I attend (and present at) a lot of conferences. They are a great way to stay on top of what’s going on in the field, a great way to find out what’s new in tools and technologies, a great way to meet people who are doing interesting things, and a great source for new ideas to bring back to your workplace.
Technical communication conferences tend to be clustered in the early and later parts of the year (I’m avoiding the terms “Spring” and “Fall” in deference to readers in the southern hemisphere). Sometimes too clustered. In a five-week stretch in October and early November 2007, there are six potential conferences on my calendar. At least none overlap directly.
Each conference has its own strengths, its own flavor, its own personality. The following are several of the ones at which I’ve presented and participated in the past year or two, along with a few observations.
This may be my favorite of all technical communication conferences. It draws a substantial crowd (more than 400); enough to feel like a major-league event. Although the conference draws all experience levels, senior writers and managers tend to be well-represented. The sessions are hand-picked by the conference organizer, Joe Welinske, and the material is top-notch. Another interesting twist: Joe does not allow presentations by tools vendors. If you are hearing a presentation about a tool, be assured that it’s being delivered by a practitioner, not the tool’s product marketing manager.
WritersUA does all things well, and some things exceptionally well. Attendees receive bound volumes of hand-outs for all presentations at the beginning of the conference. You can use the hand-outs to decide which sessions to attend, take notes on the hand-outs, and read the materials from the sessions that you miss. WritersUA is also particularly effective at evaluating speakers, sharing those evaluations with the speakers, and using the results of the evaluations to shape future conferences.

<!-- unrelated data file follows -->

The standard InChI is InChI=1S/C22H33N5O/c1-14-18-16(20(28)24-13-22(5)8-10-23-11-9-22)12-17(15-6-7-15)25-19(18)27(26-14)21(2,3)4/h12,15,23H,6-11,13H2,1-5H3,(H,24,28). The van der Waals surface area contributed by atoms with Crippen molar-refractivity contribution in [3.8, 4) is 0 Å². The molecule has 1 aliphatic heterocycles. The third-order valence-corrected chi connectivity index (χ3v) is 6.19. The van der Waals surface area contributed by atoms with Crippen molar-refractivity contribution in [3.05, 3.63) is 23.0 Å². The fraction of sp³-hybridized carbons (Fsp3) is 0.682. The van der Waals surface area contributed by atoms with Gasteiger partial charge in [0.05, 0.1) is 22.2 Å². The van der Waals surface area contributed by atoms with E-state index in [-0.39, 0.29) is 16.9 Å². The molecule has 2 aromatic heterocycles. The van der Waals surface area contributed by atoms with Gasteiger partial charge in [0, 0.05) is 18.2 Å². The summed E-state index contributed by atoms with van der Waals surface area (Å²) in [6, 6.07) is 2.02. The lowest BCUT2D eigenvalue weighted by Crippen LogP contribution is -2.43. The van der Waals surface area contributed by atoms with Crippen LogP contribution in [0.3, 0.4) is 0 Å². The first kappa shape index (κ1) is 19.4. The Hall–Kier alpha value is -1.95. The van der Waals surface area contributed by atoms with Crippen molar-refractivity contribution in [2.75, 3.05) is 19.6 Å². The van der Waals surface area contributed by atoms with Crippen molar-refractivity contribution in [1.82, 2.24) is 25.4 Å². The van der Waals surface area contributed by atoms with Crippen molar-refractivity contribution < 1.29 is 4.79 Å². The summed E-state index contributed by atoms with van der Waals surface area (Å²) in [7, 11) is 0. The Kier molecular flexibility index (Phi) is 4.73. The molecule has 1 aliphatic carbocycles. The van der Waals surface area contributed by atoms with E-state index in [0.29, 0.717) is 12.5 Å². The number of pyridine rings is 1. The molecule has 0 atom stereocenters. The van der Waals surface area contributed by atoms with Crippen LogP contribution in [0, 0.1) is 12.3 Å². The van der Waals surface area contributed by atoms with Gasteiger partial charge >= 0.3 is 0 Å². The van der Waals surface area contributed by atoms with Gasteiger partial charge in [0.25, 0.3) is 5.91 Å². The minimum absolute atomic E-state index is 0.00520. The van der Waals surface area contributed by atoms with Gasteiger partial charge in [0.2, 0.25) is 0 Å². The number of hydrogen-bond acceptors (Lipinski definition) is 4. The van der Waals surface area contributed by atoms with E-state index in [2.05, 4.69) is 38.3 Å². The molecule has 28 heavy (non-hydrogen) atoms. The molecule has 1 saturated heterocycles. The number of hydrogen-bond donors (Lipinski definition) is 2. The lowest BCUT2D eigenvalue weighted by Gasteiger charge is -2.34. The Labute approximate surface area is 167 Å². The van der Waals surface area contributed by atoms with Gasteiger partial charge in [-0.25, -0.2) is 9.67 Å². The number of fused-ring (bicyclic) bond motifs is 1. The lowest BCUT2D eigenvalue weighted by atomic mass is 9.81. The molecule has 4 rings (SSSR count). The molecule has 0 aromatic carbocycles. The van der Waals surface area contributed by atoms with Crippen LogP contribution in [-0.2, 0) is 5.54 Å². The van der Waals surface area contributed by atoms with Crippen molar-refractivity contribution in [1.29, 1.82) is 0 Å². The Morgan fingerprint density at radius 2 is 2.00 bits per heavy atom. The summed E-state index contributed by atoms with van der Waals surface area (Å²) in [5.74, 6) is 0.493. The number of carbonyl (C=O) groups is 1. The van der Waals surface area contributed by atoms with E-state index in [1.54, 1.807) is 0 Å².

WritersUA is usually held in March or April. The 2008 WritersUA conference has not yet been finalized. (Update, 19 June 2007: WritersUA 2008 has been scheduled for Portland, Oregon, March 16-19 2008).
If you want to know what’s next in our field, this is the place to go. Web 2.0, content management, folksonomies, wikis and blogs feature strongly in the program. A mid-size conference (150 – 200 people). An impressive exhibit hall for a conference of this size. The next DocTrain is scheduled for my former home of Lowell, Massachusetts, October 16-20 2007.
Cons: The conference organizers practice what they preach — even the speaker evaluation process is through a Web 2.0 site. Unfortunately, the evaluation process exhibits the classic downsides of Web 2.0. You must register at the site to leave an evaluation. Evaluations are heavily represented by conference insiders. Poor evaluations are available for the world to see. And the number of evaluations submitted was relatively small. If it weren’t for a glowing mention of my Information Modeling workshop in one of Tom Johnson’s podcasts, I would have no feedback about how my workshop was received.
The largest technical communication conference in the Western Hemisphere, perhaps in the world. It’s a big show with a big exhibit hall in a big venue, either a large conference hotel or a convention center. The 2007 Summit in Minneapolis drew nearly 1500 people. If you want maximum choices and maximum sensory input, this is probably the place for you. The 2008 STC Conference is in Philadelphia, Pennsylvania, June 1-4.
(Update, 19 June 2007: Germany’s Tekom tcworld event claims the title of largest technical communication conference in the world, with 2400 attendees. See below for my Tekom observations).